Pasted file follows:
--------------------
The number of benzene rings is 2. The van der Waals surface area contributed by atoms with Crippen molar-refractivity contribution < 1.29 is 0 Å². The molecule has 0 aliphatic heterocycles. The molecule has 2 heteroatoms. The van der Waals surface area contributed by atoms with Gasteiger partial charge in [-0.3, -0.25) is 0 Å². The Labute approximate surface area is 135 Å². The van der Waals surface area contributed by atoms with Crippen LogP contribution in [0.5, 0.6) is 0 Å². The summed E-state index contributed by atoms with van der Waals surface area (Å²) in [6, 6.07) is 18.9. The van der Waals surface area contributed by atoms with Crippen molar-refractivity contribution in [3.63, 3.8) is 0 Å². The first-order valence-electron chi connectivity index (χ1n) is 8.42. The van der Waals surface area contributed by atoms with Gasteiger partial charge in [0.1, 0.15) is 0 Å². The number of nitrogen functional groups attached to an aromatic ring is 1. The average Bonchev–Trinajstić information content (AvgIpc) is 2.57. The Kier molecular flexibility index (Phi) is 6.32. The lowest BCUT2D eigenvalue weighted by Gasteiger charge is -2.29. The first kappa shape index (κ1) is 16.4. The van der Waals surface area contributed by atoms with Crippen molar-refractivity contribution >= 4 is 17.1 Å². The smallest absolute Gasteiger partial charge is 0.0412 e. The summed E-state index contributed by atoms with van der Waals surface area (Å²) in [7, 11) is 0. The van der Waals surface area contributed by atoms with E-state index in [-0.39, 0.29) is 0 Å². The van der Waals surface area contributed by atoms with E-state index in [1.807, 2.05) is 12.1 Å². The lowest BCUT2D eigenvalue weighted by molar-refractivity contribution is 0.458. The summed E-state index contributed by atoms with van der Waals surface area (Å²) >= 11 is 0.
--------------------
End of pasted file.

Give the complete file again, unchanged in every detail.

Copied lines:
The number of benzene rings is 2. The van der Waals surface area contributed by atoms with Crippen molar-refractivity contribution < 1.29 is 0 Å². The molecule has 0 aliphatic heterocycles. The molecule has 2 heteroatoms. The van der Waals surface area contributed by atoms with Gasteiger partial charge in [-0.3, -0.25) is 0 Å². The Labute approximate surface area is 135 Å². The van der Waals surface area contributed by atoms with Crippen LogP contribution in [0.5, 0.6) is 0 Å². The summed E-state index contributed by atoms with van der Waals surface area (Å²) in [6, 6.07) is 18.9. The van der Waals surface area contributed by atoms with Crippen molar-refractivity contribution in [3.63, 3.8) is 0 Å². The first-order valence-electron chi connectivity index (χ1n) is 8.42. The van der Waals surface area contributed by atoms with Gasteiger partial charge in [0.1, 0.15) is 0 Å². The number of nitrogen functional groups attached to an aromatic ring is 1. The average Bonchev–Trinajstić information content (AvgIpc) is 2.57. The Kier molecular flexibility index (Phi) is 6.32. The lowest BCUT2D eigenvalue weighted by Gasteiger charge is -2.29. The first kappa shape index (κ1) is 16.4. The van der Waals surface area contributed by atoms with Crippen molar-refractivity contribution >= 4 is 17.1 Å². The smallest absolute Gasteiger partial charge is 0.0412 e. The summed E-state index contributed by atoms with van der Waals surface area (Å²) in [7, 11) is 0. The van der Waals surface area contributed by atoms with E-state index in [-0.39, 0.29) is 0 Å². The van der Waals surface area contributed by atoms with E-state index in [1.807, 2.05) is 12.1 Å². The lowest BCUT2D eigenvalue weighted by molar-refractivity contribution is 0.458. The summed E-state index contributed by atoms with van der Waals surface area (Å²) >= 11 is 0.